I can't believe I'm saying this, but I miss Harry Reid.
As leader of Senate Democrats from 2005 to 2017, the Nevada senator did two critical things on financial regulation. First, he shepherded through the Dodd-Frank financial reform bill in 2010. Second, he bottled up multiple attempts to punch holes in the bill. It was by no means an adequate response to the 2008 financial crisis, but it could have been worse.
To see how, look no further than Reid's successor, New York's Chuck Schumer. The new Democratic leader is providing crucial assistance to Republicans and President Trump to get a sweeping rollback of Dodd-Frank pushed through Congress. It is political and policy malpractice — and amounts to announcing open season on African-Americans and the poor, so that his state's marquee industry can bleed them for profit.
Let's quickly review what this bill does. It quintuples the assets needed for a bank to be considered "systemically important" and thus subject to stricter regulation (from $50 billion to $250 billion). It exempts banks with less than $10 billion from the Volcker Rule, and opens a huge legal loophole for the very largest banks to reduce their capital requirements. It also exempts 85 percent of banks from collecting data used to prevent lending discrimination, and rolls back regulations on mobile home loans. The Congressional Budget Office estimates that the risk of financial crisis will be increased.
As I have previously argued, this deregulation is profoundly racist both in general and in its specifics. Deregulated banks cause economic crises that hit black Americans by far the worst — for example, during the foreclosure crisis the percentage of black households underwater on their mortgage spiked over 20-fold, while over the same period the corresponding white figure increased "only" 6-fold. Meanwhile, if they aren't carefully prevented from doing so, Wall Street preys on black people. That's a constant in American history going back to before the revolution.
Of course, black people are not the only victims of economic crises. Poor people in general and a considerable fraction of the middle and upper-middle class also got hammered by the 2008 crash and the ensuing weak recovery. If there's one structural reform needed in the American economy above all others, it's to sharply reduce the size and risk of the bloated, cancerous financial mass sucking the life from the rest of economy.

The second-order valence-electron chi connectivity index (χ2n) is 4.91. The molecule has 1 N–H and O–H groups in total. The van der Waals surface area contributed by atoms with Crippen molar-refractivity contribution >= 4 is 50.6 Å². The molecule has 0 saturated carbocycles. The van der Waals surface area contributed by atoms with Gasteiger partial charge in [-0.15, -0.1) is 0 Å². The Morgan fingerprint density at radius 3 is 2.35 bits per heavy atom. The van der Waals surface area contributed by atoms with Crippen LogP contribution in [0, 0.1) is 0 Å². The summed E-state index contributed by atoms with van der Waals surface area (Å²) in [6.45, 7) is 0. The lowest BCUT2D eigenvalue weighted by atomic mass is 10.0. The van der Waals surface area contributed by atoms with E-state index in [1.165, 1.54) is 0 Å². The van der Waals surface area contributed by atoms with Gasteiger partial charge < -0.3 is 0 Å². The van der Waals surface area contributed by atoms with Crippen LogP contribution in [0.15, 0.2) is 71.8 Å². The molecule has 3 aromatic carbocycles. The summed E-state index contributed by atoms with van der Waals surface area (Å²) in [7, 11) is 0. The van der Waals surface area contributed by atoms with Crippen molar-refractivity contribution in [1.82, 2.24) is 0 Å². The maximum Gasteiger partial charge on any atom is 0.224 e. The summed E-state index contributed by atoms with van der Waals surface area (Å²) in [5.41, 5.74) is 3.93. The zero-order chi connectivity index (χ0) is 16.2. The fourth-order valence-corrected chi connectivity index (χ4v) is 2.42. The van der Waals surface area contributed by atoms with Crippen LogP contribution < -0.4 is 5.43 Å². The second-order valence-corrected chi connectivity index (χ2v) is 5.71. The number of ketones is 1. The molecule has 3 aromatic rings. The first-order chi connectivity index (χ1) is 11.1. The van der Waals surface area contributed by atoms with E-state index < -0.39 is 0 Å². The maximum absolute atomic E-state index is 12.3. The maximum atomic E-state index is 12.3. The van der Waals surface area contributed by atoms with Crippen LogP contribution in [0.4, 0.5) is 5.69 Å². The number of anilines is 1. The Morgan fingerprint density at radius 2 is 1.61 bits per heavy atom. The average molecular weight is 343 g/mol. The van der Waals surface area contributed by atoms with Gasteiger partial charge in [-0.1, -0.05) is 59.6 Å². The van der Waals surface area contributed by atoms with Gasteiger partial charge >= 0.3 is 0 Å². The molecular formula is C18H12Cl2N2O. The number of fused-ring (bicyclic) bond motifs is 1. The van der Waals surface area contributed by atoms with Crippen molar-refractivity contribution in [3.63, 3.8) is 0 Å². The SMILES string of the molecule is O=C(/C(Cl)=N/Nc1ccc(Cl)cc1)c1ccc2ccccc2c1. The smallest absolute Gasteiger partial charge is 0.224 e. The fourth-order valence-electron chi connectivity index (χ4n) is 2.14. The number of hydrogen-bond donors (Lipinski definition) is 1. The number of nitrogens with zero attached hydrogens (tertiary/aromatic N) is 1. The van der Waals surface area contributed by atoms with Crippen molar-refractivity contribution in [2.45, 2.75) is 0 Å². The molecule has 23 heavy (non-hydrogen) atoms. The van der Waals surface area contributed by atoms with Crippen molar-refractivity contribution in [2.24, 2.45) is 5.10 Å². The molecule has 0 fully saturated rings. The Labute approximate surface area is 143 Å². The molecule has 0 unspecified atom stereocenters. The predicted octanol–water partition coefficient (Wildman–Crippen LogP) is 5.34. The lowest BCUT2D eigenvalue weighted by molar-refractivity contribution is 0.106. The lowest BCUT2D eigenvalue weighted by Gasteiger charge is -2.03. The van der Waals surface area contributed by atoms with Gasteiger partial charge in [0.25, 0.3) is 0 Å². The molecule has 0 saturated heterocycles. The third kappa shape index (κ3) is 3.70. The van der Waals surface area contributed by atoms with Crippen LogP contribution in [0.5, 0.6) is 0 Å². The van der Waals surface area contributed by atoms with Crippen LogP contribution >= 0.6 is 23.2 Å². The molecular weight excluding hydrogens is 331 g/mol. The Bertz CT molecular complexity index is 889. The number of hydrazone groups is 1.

Now, Schumer himself did not vote for the bill. But make no mistake, he was the key to its passage. Party leadership has a considerable power in the Senate, both direct and indirect. He could have twisted arms and kept this thing off the floor as Reid did — but instead, as The New York Times reports, "he has given conservative-state Democrats leeway to vote as they see fit and has urged progressives in the party to tread lightly when criticizing moderates."
Given Schumer's very long history of fundraising from and doing favors for Wall Street, rolling back financial regulation is pretty clearly also how Schumer himself "sees fit," even if he can't be seen to actually vote for this turd.
That's doubly true given the large number of Democratic votes necessary to surmount a filibuster. As The Washington Post's Jeff Stein calculates, if every Democratic senator from a state Obama lost in 2012 voted for it, there would have only been 6 defections, not enough to get to 60. It took absolutely unjustifiable — and thus more easily-stopped — betrayal from blue and purple state senators like Colorado's Michael Bennet, Virginia's Tim Kaine and Mark Warner, and Delaware's Chris Coons and Tom Carper, to get it over the finish line.
It's no coincidence that Wall Street cheered when it became clear Schumer was going to take over after Reid. They knew exactly what they were going to get from him, and now they've got it — and might get more.
The limp justifications for this monstrous act are utter piffle. The community banks supposedly laboring under crushing regulatory burden are actually swimming in profits. This is nothing more than an act of successful bribery from an industry that almost exactly 10 years ago was in the process of caving in on itself and taking the world economy down with it.
As Ta-Nehisi Coates once noted, the really pernicious forms of racism in latter-day American society are generally quiet, subtle, and plausibly deniable. You start with maps about which sorts of neighborhood are eligible for government-insured mortgages, and end up with a racially segregated ghetto. You start by preventing the regulation of subprime mortgage derivatives, and end up with Wells Fargo flogging "ghetto loans" to "mud people" who qualify for better ones.
To be sure, Schumer and his merry band of Wall Street stooges will no doubt declaim any racist beliefs. But one doesn't need to be motivated by personal animus against black people to make policy which will have a baldly racist impact on American society. They are doing it right now.